What Did the Researchers Do and Find?
For their analysis, the researchers used data collected between 1992/1993 and 2008/2009 by the State Inpatient Databases on more than 700,000 hospitalizations for RSV and more than 16,000 hospitalizations for pneumococcal pneumonia or septicemia among children under two years old in 36 US states. Using a statistical technique called harmonic regression to measure seasonal variations in disease incidence (the rate of occurrence of new cases of a disease), the researchers show that RSV and pneumococcal pneumonia shared a distinctive spatiotemporal pattern over the study period. Next, using Poisson regression models (another type of statistical analysis), they show that RSV was associated with significant increases (increases unlikely to have happened by chance) in the incidence of pneumococcal disease. Among children under one year old, 20.3% of pneumococcal pneumonia cases were associated with RSV activity; among children 1–2 years old, 10.1% of pneumococcal pneumonia cases were associated with RSV activity. Finally, the researchers report that following the introduction of routine vaccination in the US against S. pneumoniae with PCV7 in 2000, there was a significant decline in hospitalizations for RSV among children under one year old.
What Do These Findings Mean?
These findings provide evidence for an interaction between RSV and pneumococcal pneumonia and indicate that RSV is associated with increases in the incidence of pneumococcal pneumonia, particularly in young infants. Notably, the finding that RSV hospitalizations declined after the introduction of routine pneumococcal vaccination suggests that some RSV hospitalizations may have a joint viral–bacterial etiology (cause), although it is possible that PCV7 vaccination reduced the diagnosis of RSV because fewer children were hospitalized with pneumococcal disease and subsequently tested for RSV. Because this is an ecological study (an observational investigation that looks at risk factors and outcomes in temporally and geographically defined populations), these findings do not provide evidence for a causal link between hospitalizations for RSV and pneumococcal pneumonia. The similar spatiotemporal patterns for the two infections might reflect another unknown factor shared by the children who were hospitalized for RSV or pneumococcal pneumonia. Moreover, because pooled hospitalization discharge data were used in this study, these results need to be confirmed through analysis of individual-level, laboratory-confirmed data. Importantly, however, these findings support the initiation of studies to determine whether treatment for bacterial infections should be considered for children with pneumonia even if they have tested positive for RSV.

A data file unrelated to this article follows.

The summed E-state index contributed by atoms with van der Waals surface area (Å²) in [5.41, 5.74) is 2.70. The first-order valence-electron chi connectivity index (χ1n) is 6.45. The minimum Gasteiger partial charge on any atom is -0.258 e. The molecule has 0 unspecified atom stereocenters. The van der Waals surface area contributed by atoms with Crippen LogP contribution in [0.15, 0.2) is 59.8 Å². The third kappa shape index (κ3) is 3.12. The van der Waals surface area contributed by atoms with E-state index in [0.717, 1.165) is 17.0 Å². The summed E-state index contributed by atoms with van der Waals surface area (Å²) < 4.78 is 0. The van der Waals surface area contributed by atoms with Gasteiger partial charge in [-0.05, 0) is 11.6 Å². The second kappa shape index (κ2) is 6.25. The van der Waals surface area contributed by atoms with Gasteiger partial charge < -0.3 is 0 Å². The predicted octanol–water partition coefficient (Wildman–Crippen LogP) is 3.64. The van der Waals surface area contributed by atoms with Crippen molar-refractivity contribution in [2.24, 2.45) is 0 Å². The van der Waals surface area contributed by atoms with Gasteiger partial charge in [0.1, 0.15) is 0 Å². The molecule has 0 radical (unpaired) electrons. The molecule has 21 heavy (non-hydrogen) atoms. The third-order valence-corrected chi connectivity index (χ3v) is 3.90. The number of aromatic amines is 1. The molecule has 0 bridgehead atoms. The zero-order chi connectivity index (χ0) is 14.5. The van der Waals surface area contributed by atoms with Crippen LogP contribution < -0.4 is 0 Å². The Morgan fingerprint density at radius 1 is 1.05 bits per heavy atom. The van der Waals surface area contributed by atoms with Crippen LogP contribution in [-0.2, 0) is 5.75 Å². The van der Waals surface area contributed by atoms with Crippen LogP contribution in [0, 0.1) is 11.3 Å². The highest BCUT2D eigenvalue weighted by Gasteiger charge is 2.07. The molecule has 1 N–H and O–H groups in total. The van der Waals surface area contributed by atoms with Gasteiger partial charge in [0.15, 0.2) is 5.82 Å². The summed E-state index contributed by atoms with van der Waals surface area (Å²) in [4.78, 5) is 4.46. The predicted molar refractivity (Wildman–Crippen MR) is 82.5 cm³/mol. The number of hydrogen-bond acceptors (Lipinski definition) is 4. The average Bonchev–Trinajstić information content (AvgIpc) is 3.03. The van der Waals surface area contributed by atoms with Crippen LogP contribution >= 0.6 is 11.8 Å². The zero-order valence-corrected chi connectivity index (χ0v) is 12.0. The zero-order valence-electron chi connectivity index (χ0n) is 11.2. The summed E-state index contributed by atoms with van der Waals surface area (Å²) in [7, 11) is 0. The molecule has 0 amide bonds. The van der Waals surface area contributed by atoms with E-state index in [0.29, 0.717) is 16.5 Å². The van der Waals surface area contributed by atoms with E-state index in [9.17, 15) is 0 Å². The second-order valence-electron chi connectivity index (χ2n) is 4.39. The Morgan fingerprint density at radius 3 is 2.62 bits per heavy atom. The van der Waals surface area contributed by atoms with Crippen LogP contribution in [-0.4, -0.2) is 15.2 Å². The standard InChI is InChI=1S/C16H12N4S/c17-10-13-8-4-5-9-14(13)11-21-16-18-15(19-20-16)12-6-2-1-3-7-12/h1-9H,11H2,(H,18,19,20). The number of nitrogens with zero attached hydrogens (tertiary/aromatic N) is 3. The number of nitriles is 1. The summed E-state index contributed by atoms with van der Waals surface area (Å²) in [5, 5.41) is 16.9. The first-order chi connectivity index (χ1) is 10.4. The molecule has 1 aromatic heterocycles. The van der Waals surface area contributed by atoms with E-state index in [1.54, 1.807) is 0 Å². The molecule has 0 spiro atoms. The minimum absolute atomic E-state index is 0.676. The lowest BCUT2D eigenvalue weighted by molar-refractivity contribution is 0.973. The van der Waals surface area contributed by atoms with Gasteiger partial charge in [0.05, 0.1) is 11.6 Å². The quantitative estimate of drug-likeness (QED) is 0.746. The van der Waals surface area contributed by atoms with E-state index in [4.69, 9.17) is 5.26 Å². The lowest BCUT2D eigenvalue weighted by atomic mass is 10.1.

Additional Information
Please access these websites via the online version of this summary at http://dx.doi.org/10.1371/journal.pmed.1001776.
The US National Heart, Lung, and Blood Institute provides information about the respiratory system and about pneumonia
The US Centers for Disease Control and Prevention provides information on all aspects of pneumococcal disease and pneumococcal vaccination, including personal stories and information about RSV infection
The UK National Health Service Choices website provides information about pneumonia (including a personal story) and about pneumococcal diseases
KidsHealth, a website provided by the US-based non-profit Nemours Foundation, includes information on pneumonia and on RSV (in English and Spanish)
MedlinePlus provides links to other resources about pneumonia, RSV infections, and pneumococcal infections (in English and Spanish)
HCUPnet provides aggregated hospitalization data from the State Inpatient Databases used in this study
doi:10.1371/journal.pmed.1001776
PMCID: PMC4285401  PMID: 25562317
16.  Pneumococcal Carriage and Antibiotic Resistance in Young Children before 13-Valent Conjugate Vaccine 
Background
We sought to measure trends in Streptococcus pneumoniae (SP) carriage and antibiotic resistance in young children in Massachusetts communities after widespread adoption of heptavalent pneumococcal conjugate vaccine (PCV7) and before the introduction of the 13-valent pneumococcal conjugate vaccine (PCV13).
Methods